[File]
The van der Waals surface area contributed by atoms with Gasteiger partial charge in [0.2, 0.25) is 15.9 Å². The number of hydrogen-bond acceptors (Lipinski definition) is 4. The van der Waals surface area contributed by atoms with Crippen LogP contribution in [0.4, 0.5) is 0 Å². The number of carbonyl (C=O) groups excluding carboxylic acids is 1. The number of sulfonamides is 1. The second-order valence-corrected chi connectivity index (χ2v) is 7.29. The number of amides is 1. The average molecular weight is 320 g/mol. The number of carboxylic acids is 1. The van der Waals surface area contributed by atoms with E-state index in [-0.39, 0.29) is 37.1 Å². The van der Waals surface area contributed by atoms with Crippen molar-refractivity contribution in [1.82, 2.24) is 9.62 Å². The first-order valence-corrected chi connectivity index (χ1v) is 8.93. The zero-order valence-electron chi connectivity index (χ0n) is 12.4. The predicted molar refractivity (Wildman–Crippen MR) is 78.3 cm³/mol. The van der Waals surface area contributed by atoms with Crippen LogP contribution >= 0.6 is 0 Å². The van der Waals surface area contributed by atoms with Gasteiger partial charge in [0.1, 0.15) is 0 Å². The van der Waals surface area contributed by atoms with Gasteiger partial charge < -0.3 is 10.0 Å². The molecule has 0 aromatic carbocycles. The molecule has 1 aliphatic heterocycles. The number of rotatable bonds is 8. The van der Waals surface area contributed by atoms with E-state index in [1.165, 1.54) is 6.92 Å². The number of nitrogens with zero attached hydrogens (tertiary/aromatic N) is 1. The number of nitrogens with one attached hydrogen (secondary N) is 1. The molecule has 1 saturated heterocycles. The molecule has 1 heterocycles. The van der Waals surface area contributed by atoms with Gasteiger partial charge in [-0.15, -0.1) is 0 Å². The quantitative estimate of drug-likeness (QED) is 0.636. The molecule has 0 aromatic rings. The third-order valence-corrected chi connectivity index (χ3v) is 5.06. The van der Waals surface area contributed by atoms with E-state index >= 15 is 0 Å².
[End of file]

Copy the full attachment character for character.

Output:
The van der Waals surface area contributed by atoms with Gasteiger partial charge in [0.2, 0.25) is 15.9 Å². The number of hydrogen-bond acceptors (Lipinski definition) is 4. The van der Waals surface area contributed by atoms with Crippen LogP contribution in [0.4, 0.5) is 0 Å². The number of carbonyl (C=O) groups excluding carboxylic acids is 1. The number of sulfonamides is 1. The second-order valence-corrected chi connectivity index (χ2v) is 7.29. The number of amides is 1. The average molecular weight is 320 g/mol. The number of carboxylic acids is 1. The van der Waals surface area contributed by atoms with E-state index in [-0.39, 0.29) is 37.1 Å². The van der Waals surface area contributed by atoms with Crippen molar-refractivity contribution in [1.82, 2.24) is 9.62 Å². The first-order valence-corrected chi connectivity index (χ1v) is 8.93. The zero-order valence-electron chi connectivity index (χ0n) is 12.4. The predicted molar refractivity (Wildman–Crippen MR) is 78.3 cm³/mol. The van der Waals surface area contributed by atoms with Crippen LogP contribution >= 0.6 is 0 Å². The van der Waals surface area contributed by atoms with Gasteiger partial charge in [0.1, 0.15) is 0 Å². The van der Waals surface area contributed by atoms with Gasteiger partial charge < -0.3 is 10.0 Å². The molecule has 0 aromatic carbocycles. The molecule has 1 aliphatic heterocycles. The number of rotatable bonds is 8. The van der Waals surface area contributed by atoms with E-state index in [1.165, 1.54) is 6.92 Å². The number of nitrogens with zero attached hydrogens (tertiary/aromatic N) is 1. The number of nitrogens with one attached hydrogen (secondary N) is 1. The molecule has 1 saturated heterocycles. The molecule has 1 heterocycles. The van der Waals surface area contributed by atoms with Gasteiger partial charge in [-0.15, -0.1) is 0 Å². The quantitative estimate of drug-likeness (QED) is 0.636. The molecule has 0 aromatic rings. The third-order valence-corrected chi connectivity index (χ3v) is 5.06. The van der Waals surface area contributed by atoms with E-state index >= 15 is 0 Å².